I think the DX-30 is dead sexy. Three TBs of storage in 2U? Acts like disk but looks like tape? What's not to like? It certainly wins on the coolness factor. However, there are advantages and disadvantages to each of the three "genres" of virtual tape products.
Pure JBOD/RAID arrays are the least expensive of the lot but you are relegated to using RAID 1+0 or 5 here, decreasing the capacity or speed. They are harder to share than either of the other two, as you would need a globally writable, SAN-based filesystem to share it.
Virtual tape libraries, such as the DX-30 or one of the above RAID arrays using a product like Alacritus' virtual tape library software, are also very interesting. They potentially offer better raw throughput than the other options as there is no filesystem in between the disks and the backup applications. You're writing straight to raw disk. However, if you decide to multiplex to these devices they will probably suffer the same difficulties as tape-based products when you attempt to restore one stream out of the larger stream. (This is because the backup products do not/cannot intelligently skip over the blocks they don't need in a multiplexed stream. What they do is read them all and discard what they don't want.)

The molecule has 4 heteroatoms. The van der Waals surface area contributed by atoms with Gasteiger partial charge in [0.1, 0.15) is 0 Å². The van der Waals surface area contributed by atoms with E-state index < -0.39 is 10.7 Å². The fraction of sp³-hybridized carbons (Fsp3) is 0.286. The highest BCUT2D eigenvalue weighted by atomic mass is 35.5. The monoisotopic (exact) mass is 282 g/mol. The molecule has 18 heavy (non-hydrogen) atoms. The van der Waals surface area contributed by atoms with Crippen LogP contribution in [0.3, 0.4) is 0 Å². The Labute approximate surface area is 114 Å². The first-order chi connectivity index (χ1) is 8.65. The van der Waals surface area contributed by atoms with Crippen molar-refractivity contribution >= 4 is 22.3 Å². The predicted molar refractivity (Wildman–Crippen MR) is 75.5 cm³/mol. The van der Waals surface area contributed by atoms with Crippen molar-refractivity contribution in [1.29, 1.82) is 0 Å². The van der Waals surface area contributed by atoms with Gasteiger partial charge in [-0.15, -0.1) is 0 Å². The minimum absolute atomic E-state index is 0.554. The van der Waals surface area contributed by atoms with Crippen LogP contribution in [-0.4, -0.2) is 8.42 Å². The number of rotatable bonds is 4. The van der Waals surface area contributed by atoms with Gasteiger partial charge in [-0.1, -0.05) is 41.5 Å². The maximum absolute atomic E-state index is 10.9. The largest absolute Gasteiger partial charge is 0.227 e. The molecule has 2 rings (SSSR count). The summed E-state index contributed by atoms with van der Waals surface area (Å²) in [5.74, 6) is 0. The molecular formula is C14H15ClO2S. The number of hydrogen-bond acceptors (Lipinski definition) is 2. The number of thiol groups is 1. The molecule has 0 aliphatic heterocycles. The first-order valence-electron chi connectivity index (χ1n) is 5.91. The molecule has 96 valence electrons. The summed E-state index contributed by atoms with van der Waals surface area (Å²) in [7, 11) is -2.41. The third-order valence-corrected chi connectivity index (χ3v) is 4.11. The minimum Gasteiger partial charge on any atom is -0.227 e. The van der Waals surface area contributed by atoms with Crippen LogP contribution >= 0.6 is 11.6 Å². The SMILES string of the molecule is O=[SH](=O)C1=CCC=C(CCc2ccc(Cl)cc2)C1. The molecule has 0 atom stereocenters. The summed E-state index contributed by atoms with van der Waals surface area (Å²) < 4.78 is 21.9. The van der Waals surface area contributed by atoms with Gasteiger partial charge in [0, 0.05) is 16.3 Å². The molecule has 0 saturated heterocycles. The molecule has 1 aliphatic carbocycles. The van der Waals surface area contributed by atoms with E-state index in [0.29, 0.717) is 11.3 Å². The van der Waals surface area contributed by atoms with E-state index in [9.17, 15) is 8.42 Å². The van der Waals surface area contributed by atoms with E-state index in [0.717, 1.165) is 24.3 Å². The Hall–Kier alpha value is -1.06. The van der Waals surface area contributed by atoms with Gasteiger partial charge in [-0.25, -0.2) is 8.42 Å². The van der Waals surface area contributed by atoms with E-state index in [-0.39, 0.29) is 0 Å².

ATA-based filers, like Network Appliance's NearStore, appear to be the most versatile of the three choices. They are easily shared by multiple backup servers via NFS or CIFS and they do not suffer the multiplexing issue discussed above. The reason is that when backup products write to a disk device they tend to send every stream to its own filename. Even if you multiplex, you still end up with a single stream per backup. This allows you to multiplex on the front end if you want and easily demultiplex when creating offsite copies.
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This was first published in May 2002